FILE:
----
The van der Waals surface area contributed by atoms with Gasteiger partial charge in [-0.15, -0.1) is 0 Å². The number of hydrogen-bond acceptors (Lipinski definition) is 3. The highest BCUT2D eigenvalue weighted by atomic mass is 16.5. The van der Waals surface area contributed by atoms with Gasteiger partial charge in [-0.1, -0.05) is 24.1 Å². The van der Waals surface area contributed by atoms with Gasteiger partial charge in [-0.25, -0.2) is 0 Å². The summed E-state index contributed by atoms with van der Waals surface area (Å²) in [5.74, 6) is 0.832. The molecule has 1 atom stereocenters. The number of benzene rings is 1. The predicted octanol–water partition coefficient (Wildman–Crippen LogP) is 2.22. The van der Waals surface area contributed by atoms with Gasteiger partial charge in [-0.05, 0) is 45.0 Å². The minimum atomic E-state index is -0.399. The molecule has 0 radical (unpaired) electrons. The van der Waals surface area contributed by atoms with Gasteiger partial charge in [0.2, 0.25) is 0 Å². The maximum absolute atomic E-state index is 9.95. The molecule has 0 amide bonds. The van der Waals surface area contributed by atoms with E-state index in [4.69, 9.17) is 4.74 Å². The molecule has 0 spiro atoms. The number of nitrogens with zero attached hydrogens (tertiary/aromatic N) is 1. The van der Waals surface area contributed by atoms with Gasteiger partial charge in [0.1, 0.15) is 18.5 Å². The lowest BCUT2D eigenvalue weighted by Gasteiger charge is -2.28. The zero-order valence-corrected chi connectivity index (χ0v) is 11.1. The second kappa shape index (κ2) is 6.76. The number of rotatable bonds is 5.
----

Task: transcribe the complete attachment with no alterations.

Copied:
The van der Waals surface area contributed by atoms with Gasteiger partial charge in [-0.15, -0.1) is 0 Å². The number of hydrogen-bond acceptors (Lipinski definition) is 3. The highest BCUT2D eigenvalue weighted by atomic mass is 16.5. The van der Waals surface area contributed by atoms with Gasteiger partial charge in [-0.1, -0.05) is 24.1 Å². The van der Waals surface area contributed by atoms with Gasteiger partial charge in [-0.25, -0.2) is 0 Å². The summed E-state index contributed by atoms with van der Waals surface area (Å²) in [5.74, 6) is 0.832. The molecule has 1 atom stereocenters. The number of benzene rings is 1. The predicted octanol–water partition coefficient (Wildman–Crippen LogP) is 2.22. The van der Waals surface area contributed by atoms with Gasteiger partial charge in [-0.05, 0) is 45.0 Å². The minimum atomic E-state index is -0.399. The molecule has 0 radical (unpaired) electrons. The van der Waals surface area contributed by atoms with Gasteiger partial charge in [0.2, 0.25) is 0 Å². The maximum absolute atomic E-state index is 9.95. The molecule has 0 amide bonds. The van der Waals surface area contributed by atoms with E-state index in [4.69, 9.17) is 4.74 Å². The molecule has 0 spiro atoms. The number of nitrogens with zero attached hydrogens (tertiary/aromatic N) is 1. The van der Waals surface area contributed by atoms with Gasteiger partial charge in [0.1, 0.15) is 18.5 Å². The lowest BCUT2D eigenvalue weighted by Gasteiger charge is -2.28. The zero-order valence-corrected chi connectivity index (χ0v) is 11.1. The second kappa shape index (κ2) is 6.76. The number of rotatable bonds is 5.